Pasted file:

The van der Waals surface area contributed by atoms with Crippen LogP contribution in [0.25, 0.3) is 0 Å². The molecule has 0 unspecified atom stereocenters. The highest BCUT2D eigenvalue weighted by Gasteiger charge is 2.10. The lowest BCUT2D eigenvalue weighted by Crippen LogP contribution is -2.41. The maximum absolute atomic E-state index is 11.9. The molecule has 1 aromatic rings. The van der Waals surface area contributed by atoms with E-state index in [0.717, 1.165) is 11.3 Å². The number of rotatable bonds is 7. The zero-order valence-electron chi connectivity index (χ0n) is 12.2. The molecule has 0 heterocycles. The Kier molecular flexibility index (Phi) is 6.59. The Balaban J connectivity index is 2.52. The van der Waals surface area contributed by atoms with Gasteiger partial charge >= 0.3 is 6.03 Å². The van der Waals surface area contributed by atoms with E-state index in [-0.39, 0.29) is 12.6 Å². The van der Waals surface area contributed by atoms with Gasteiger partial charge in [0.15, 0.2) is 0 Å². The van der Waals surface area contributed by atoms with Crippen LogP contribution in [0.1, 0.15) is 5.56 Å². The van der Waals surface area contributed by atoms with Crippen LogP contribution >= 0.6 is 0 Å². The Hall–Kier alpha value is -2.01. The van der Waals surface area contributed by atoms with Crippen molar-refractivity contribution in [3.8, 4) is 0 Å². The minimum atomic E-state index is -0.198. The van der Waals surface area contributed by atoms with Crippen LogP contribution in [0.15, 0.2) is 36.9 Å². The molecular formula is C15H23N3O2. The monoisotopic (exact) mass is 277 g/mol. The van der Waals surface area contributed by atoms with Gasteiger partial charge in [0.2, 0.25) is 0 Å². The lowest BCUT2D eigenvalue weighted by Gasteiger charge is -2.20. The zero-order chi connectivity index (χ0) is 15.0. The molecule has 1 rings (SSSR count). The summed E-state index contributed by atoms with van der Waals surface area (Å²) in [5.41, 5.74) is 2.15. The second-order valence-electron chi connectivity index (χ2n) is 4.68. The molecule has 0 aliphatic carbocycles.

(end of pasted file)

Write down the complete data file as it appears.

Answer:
The van der Waals surface area contributed by atoms with Crippen LogP contribution in [0.25, 0.3) is 0 Å². The molecule has 0 unspecified atom stereocenters. The highest BCUT2D eigenvalue weighted by Gasteiger charge is 2.10. The lowest BCUT2D eigenvalue weighted by Crippen LogP contribution is -2.41. The maximum absolute atomic E-state index is 11.9. The molecule has 1 aromatic rings. The van der Waals surface area contributed by atoms with E-state index in [0.717, 1.165) is 11.3 Å². The number of rotatable bonds is 7. The zero-order valence-electron chi connectivity index (χ0n) is 12.2. The molecule has 0 heterocycles. The Kier molecular flexibility index (Phi) is 6.59. The Balaban J connectivity index is 2.52. The van der Waals surface area contributed by atoms with Gasteiger partial charge >= 0.3 is 6.03 Å². The van der Waals surface area contributed by atoms with E-state index in [-0.39, 0.29) is 12.6 Å². The van der Waals surface area contributed by atoms with Gasteiger partial charge in [0.15, 0.2) is 0 Å². The van der Waals surface area contributed by atoms with Crippen LogP contribution in [0.1, 0.15) is 5.56 Å². The van der Waals surface area contributed by atoms with Crippen LogP contribution >= 0.6 is 0 Å². The Hall–Kier alpha value is -2.01. The van der Waals surface area contributed by atoms with Crippen molar-refractivity contribution in [3.8, 4) is 0 Å². The minimum atomic E-state index is -0.198. The van der Waals surface area contributed by atoms with Crippen LogP contribution in [0.15, 0.2) is 36.9 Å². The molecular formula is C15H23N3O2. The monoisotopic (exact) mass is 277 g/mol. The van der Waals surface area contributed by atoms with Gasteiger partial charge in [0.2, 0.25) is 0 Å². The lowest BCUT2D eigenvalue weighted by Gasteiger charge is -2.20. The zero-order chi connectivity index (χ0) is 15.0. The molecule has 1 rings (SSSR count). The summed E-state index contributed by atoms with van der Waals surface area (Å²) in [5.41, 5.74) is 2.15. The second-order valence-electron chi connectivity index (χ2n) is 4.68. The molecule has 0 aliphatic carbocycles.